Shropshire Council

Supporting Children and Young People with Sensory Difficulties

06 July 2021 Last updated at 11:08

As occupational therapists we know that sensory needs can affect children’s participation in the activities they need, want or are expected to do but there are different ways to address these. We currently offer advice and support to parents and education settings for supporting children with sensory difficulties through our advice line and opt -in parent education workshops. You can find out more about our service on our website.

We have recently launched our Facebook page alongside pages being developed for Children’s Physiotherapy Shropcom Children's Physiotherapy - Home | Facebook and Children’s Speech and Language Therapy services. 

The Occupational Therapy service does not offer a service providing sensory assessments and we are not able to provide Sensory Integration Therapy.

We have put together some ‘Top Tips’ from our parents’ education workshops and we have included links for the resources we find most useful when working with parents and educators.

Calming Activities at Home

When the young person is over-stimulated and feeling anxious these activities/strategies may help them feel calmer (from ‘Making Sense of Sensory Behaviour’)

Quick fix

  • Sitting under a big, heavy blanket.
  • Hands on head and pressing down.
  • Tucking legs up and squeezing.
  • Deep pressure massage.
  • Slow rocking e.g. rocking chair.
  • Giving themselves a hug.
  • Lavender scents
  • Squeezing and relaxing a small fidget toy.
  • Squeezing and relaxing face and/or hands.
  • Snuggling into a small space.
  • Sucking a “sweet” sweet.
  • Sucking yoghurt/thick milkshake through straw.
  • Bear hug.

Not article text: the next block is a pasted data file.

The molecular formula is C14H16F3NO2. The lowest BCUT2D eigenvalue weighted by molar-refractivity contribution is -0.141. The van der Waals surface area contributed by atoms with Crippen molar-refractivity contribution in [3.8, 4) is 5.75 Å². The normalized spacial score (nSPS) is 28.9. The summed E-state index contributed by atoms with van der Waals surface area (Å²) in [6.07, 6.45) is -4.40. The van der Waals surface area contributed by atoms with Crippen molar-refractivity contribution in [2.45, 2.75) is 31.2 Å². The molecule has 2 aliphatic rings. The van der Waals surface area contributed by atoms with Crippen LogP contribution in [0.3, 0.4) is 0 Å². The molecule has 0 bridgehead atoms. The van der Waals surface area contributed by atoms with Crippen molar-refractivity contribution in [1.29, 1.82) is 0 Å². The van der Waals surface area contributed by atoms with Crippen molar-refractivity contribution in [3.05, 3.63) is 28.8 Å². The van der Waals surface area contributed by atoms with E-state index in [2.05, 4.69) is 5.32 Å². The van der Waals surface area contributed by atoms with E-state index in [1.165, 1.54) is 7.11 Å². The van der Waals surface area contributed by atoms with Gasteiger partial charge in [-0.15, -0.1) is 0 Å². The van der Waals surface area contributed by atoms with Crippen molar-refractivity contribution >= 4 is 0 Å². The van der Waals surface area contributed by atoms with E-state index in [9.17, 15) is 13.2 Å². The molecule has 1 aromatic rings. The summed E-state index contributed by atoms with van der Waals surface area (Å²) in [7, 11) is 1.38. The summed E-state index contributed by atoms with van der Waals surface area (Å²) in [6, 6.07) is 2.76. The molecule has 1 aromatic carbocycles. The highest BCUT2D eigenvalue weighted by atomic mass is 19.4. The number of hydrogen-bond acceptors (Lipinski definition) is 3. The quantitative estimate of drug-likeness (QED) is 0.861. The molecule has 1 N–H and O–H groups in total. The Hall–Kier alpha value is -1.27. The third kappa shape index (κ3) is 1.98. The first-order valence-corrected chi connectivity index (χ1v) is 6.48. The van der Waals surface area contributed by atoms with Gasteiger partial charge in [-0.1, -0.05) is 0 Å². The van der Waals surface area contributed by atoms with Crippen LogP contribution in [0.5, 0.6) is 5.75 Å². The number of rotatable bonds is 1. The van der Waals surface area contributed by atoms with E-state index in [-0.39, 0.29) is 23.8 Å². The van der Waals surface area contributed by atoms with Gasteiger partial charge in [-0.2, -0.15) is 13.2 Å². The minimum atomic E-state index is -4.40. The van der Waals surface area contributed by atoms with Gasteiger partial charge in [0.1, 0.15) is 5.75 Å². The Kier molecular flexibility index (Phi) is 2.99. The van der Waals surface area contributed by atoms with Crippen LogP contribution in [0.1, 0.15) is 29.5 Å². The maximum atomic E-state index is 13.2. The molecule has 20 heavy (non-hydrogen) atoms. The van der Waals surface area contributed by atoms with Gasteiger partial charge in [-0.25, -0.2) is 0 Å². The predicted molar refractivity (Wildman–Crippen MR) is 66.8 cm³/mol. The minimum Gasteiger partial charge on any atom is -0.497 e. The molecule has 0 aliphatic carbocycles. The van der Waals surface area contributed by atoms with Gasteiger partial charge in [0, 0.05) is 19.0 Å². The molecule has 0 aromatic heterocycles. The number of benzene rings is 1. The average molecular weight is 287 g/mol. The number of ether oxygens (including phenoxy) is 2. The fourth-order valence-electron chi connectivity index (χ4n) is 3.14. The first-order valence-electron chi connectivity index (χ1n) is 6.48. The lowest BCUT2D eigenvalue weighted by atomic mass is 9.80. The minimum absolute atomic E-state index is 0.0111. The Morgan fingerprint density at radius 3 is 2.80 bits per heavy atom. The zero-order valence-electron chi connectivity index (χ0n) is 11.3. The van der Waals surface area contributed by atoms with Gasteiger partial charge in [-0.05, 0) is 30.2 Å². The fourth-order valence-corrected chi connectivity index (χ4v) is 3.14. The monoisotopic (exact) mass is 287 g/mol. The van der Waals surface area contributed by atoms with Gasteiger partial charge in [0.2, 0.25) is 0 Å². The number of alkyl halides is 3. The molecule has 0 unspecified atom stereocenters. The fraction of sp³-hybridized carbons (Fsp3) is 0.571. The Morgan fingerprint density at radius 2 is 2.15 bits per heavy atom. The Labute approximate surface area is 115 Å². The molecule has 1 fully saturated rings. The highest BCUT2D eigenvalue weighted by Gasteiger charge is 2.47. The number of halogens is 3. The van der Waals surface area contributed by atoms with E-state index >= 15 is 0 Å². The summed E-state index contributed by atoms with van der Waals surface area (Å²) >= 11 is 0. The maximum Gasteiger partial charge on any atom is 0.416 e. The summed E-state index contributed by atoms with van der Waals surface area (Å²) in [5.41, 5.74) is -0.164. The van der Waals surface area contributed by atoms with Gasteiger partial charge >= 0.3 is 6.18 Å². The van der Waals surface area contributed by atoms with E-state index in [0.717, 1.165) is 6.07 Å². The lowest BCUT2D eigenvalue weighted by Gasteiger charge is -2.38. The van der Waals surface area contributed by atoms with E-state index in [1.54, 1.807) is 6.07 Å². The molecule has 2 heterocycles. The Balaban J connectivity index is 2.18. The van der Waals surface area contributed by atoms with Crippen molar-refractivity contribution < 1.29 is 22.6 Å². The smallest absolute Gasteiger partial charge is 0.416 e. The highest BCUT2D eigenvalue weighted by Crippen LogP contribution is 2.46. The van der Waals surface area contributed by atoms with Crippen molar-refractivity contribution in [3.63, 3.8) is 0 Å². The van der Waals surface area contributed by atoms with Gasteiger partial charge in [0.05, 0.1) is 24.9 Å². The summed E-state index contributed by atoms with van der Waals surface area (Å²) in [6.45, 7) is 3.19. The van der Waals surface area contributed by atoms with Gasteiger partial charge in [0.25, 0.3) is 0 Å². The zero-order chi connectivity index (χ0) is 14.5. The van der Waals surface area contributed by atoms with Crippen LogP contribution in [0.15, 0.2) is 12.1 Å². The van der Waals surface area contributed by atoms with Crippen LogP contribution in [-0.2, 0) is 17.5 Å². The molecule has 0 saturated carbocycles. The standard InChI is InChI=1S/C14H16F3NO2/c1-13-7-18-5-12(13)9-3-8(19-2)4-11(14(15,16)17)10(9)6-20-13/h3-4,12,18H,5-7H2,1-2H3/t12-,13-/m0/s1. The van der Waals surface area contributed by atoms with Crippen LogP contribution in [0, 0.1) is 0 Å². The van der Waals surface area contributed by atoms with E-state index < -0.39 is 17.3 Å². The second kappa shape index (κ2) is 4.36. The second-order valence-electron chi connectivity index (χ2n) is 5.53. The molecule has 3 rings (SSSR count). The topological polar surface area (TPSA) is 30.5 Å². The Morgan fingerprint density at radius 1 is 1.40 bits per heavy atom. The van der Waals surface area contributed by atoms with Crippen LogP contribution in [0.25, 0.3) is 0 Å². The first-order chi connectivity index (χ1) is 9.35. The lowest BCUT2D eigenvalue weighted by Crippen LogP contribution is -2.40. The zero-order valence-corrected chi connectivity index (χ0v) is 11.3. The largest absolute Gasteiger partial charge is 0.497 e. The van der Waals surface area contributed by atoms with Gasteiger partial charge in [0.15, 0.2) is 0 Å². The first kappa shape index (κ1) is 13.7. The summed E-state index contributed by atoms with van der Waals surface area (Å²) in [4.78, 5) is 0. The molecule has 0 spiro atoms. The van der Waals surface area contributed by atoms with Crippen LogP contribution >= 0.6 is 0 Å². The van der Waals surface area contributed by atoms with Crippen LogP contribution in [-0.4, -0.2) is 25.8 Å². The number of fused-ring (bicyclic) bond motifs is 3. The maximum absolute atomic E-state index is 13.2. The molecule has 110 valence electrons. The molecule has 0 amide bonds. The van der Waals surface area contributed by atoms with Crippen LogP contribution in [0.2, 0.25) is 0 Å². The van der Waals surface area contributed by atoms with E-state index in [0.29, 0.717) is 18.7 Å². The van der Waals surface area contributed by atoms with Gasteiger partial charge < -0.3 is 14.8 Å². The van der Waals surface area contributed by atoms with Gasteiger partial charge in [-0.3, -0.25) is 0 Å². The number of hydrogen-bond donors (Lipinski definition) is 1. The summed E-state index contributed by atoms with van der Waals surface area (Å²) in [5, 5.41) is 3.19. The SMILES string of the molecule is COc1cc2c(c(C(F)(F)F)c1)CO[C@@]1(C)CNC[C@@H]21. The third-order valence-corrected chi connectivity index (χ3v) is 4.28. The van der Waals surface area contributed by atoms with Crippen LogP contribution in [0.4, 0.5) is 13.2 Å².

Longer lasting ideas

Long term routine calming activities may be part of the day.

  • Walk after coming home from school (with backpack on).
  • Press ups or chair press ups regularly through the day e.g. before school, lunch time, after school.
  • Allow chill out time, prior to homework in a daily routine.
  • Help with moving furniture e.g. pushing sofa – relocating plant pots, hoovering.
  • Help with heavy manual tasks in the garden e.g. digging.
  • Put on a heavy coat or heavy blanket over the shoulders as part of chill out time.
  • Have a corner with favourite sensory activities to go to at any time.
  • Squeeze/rock against gym ball.

Occupational Therapy resource pack

Please see resource pack at bottom of the Shropcom Children’s Occupational Therapy page.

 (P17 of pack refers to sensory difficulties)

Falkirk resource booklets

These are easy to read and provide lots of practical ideas to support your child, including  

  • Life skills for little ones – A Practical approach at home for parents and carers. (also teenage version)
  • Making sense of sensory behaviour – A Practical approach at home for parents and carers.
  • Autism booklet
  • Aspergers booklet (and teenagers version)
  • Making sense of your sensory behaviour’ - easier to begin to understand child’s sensory processing if understand own first. Also parent needs to ensure that regulated before supporting child to self-regulate.

You can access these booklets here.

Further reading

  • ‘Raising a Sensory Smart Child: The Definitive Handbook for Helping Your Child with Sensory Processing Issues’ Lindsay Biel
  • ‘Too loud, too bright, too fast, too tight, what to do if you are sensory defensive in an over-stimulating world’. Sharon Heller
  • Sensory integration information booklet for parents and therapists. ISBN 09545340-8
  • ‘The out of sync child’ – recognising and coping with sensory integration dysfunction’. Carol Stock Kranowitz (1998)
  • ‘Living sensationally- Understanding your senses’ Winnie Dunn

Relevant websites